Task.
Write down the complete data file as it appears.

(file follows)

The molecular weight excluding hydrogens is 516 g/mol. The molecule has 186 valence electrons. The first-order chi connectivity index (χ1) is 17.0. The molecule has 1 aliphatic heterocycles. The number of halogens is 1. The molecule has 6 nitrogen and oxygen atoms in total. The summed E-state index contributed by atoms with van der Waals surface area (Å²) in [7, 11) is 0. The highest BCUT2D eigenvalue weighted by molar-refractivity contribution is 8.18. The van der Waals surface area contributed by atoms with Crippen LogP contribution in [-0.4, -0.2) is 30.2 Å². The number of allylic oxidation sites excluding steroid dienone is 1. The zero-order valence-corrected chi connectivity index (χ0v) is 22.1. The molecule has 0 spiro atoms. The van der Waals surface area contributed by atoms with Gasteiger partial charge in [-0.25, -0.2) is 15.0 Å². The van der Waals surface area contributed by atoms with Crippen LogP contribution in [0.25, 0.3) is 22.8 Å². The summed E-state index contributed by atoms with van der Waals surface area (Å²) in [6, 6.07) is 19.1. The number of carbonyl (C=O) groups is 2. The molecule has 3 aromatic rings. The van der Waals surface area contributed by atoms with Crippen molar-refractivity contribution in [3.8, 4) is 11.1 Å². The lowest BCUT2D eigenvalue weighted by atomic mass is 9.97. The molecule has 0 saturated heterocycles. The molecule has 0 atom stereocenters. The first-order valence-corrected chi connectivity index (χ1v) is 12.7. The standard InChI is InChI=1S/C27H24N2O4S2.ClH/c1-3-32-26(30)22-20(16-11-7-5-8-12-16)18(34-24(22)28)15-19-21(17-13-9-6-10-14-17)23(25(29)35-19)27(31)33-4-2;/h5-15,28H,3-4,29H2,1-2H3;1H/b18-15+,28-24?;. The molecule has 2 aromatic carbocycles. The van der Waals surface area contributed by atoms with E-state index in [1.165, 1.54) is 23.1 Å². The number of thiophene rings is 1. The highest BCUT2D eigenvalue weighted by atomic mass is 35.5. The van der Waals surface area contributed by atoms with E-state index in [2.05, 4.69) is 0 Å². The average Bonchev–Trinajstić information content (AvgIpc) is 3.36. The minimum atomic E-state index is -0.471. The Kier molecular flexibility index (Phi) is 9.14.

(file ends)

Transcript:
The molecular weight excluding hydrogens is 516 g/mol. The molecule has 186 valence electrons. The first-order chi connectivity index (χ1) is 17.0. The molecule has 1 aliphatic heterocycles. The number of halogens is 1. The molecule has 6 nitrogen and oxygen atoms in total. The summed E-state index contributed by atoms with van der Waals surface area (Å²) in [7, 11) is 0. The highest BCUT2D eigenvalue weighted by molar-refractivity contribution is 8.18. The van der Waals surface area contributed by atoms with Crippen LogP contribution in [-0.4, -0.2) is 30.2 Å². The number of allylic oxidation sites excluding steroid dienone is 1. The zero-order valence-corrected chi connectivity index (χ0v) is 22.1. The molecule has 0 spiro atoms. The van der Waals surface area contributed by atoms with Gasteiger partial charge in [-0.25, -0.2) is 15.0 Å². The van der Waals surface area contributed by atoms with Crippen LogP contribution in [0.25, 0.3) is 22.8 Å². The summed E-state index contributed by atoms with van der Waals surface area (Å²) in [6, 6.07) is 19.1. The number of carbonyl (C=O) groups is 2. The molecule has 3 aromatic rings. The van der Waals surface area contributed by atoms with Crippen molar-refractivity contribution in [3.8, 4) is 11.1 Å². The lowest BCUT2D eigenvalue weighted by atomic mass is 9.97. The molecule has 0 saturated heterocycles. The molecule has 0 atom stereocenters. The first-order valence-corrected chi connectivity index (χ1v) is 12.7. The standard InChI is InChI=1S/C27H24N2O4S2.ClH/c1-3-32-26(30)22-20(16-11-7-5-8-12-16)18(34-24(22)28)15-19-21(17-13-9-6-10-14-17)23(25(29)35-19)27(31)33-4-2;/h5-15,28H,3-4,29H2,1-2H3;1H/b18-15+,28-24?;. The molecule has 2 aromatic carbocycles. The van der Waals surface area contributed by atoms with E-state index in [1.165, 1.54) is 23.1 Å². The number of thiophene rings is 1. The highest BCUT2D eigenvalue weighted by atomic mass is 35.5. The van der Waals surface area contributed by atoms with E-state index in [2.05, 4.69) is 0 Å². The average Bonchev–Trinajstić information content (AvgIpc) is 3.36. The minimum atomic E-state index is -0.471. The Kier molecular flexibility index (Phi) is 9.14.